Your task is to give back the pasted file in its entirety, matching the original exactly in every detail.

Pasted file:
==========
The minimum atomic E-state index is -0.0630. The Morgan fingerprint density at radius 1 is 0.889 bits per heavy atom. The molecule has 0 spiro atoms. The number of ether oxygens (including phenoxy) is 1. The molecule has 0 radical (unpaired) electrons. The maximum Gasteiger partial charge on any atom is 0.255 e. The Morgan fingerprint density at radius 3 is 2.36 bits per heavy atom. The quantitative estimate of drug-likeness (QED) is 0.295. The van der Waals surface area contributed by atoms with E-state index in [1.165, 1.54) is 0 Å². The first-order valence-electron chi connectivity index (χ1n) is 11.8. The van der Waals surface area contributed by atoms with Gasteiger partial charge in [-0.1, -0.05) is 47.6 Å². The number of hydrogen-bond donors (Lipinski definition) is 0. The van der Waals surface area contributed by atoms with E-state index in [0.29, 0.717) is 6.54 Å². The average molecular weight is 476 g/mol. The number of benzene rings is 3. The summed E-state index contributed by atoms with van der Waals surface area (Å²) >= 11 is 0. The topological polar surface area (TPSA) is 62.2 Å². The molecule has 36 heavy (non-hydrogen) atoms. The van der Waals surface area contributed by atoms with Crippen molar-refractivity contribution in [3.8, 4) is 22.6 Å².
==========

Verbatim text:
The minimum atomic E-state index is -0.0630. The Morgan fingerprint density at radius 1 is 0.889 bits per heavy atom. The molecule has 0 spiro atoms. The number of ether oxygens (including phenoxy) is 1. The molecule has 0 radical (unpaired) electrons. The maximum Gasteiger partial charge on any atom is 0.255 e. The Morgan fingerprint density at radius 3 is 2.36 bits per heavy atom. The quantitative estimate of drug-likeness (QED) is 0.295. The van der Waals surface area contributed by atoms with E-state index in [1.165, 1.54) is 0 Å². The first-order valence-electron chi connectivity index (χ1n) is 11.8. The van der Waals surface area contributed by atoms with Gasteiger partial charge in [-0.1, -0.05) is 47.6 Å². The number of hydrogen-bond donors (Lipinski definition) is 0. The van der Waals surface area contributed by atoms with E-state index in [0.29, 0.717) is 6.54 Å². The average molecular weight is 476 g/mol. The number of benzene rings is 3. The summed E-state index contributed by atoms with van der Waals surface area (Å²) >= 11 is 0. The topological polar surface area (TPSA) is 62.2 Å². The molecule has 36 heavy (non-hydrogen) atoms. The van der Waals surface area contributed by atoms with Crippen molar-refractivity contribution in [3.8, 4) is 22.6 Å².